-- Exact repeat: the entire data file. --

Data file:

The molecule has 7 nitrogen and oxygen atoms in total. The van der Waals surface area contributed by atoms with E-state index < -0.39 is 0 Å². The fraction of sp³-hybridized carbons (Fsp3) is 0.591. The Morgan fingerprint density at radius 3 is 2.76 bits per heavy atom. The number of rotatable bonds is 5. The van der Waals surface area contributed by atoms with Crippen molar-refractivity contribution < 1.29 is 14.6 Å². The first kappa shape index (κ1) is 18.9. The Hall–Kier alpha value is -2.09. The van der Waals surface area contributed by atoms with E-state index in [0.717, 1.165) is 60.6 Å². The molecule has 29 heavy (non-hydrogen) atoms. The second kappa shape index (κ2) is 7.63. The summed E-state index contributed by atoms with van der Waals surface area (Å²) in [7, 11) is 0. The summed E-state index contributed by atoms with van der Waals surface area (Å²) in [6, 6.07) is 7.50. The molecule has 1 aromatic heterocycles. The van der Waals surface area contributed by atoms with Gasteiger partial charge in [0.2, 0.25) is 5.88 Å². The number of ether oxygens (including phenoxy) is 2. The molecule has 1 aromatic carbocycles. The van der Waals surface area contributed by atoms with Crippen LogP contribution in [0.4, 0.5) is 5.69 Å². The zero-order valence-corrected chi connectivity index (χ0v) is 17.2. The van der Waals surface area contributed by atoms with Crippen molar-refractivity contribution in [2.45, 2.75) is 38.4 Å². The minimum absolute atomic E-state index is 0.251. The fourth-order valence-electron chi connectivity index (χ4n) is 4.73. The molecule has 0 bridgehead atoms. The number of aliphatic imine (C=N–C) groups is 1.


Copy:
The molecule has 7 nitrogen and oxygen atoms in total. The van der Waals surface area contributed by atoms with E-state index < -0.39 is 0 Å². The fraction of sp³-hybridized carbons (Fsp3) is 0.591. The Morgan fingerprint density at radius 3 is 2.76 bits per heavy atom. The number of rotatable bonds is 5. The van der Waals surface area contributed by atoms with Crippen molar-refractivity contribution < 1.29 is 14.6 Å². The first kappa shape index (κ1) is 18.9. The Hall–Kier alpha value is -2.09. The van der Waals surface area contributed by atoms with E-state index in [0.717, 1.165) is 60.6 Å². The molecule has 29 heavy (non-hydrogen) atoms. The second kappa shape index (κ2) is 7.63. The summed E-state index contributed by atoms with van der Waals surface area (Å²) in [7, 11) is 0. The summed E-state index contributed by atoms with van der Waals surface area (Å²) in [6, 6.07) is 7.50. The molecule has 1 aromatic heterocycles. The van der Waals surface area contributed by atoms with Gasteiger partial charge in [0.2, 0.25) is 5.88 Å². The number of ether oxygens (including phenoxy) is 2. The molecule has 1 aromatic carbocycles. The van der Waals surface area contributed by atoms with Crippen LogP contribution in [0.4, 0.5) is 5.69 Å². The zero-order valence-corrected chi connectivity index (χ0v) is 17.2. The van der Waals surface area contributed by atoms with Crippen molar-refractivity contribution in [2.45, 2.75) is 38.4 Å². The minimum absolute atomic E-state index is 0.251. The fourth-order valence-electron chi connectivity index (χ4n) is 4.73. The molecule has 0 bridgehead atoms. The number of aliphatic imine (C=N–C) groups is 1.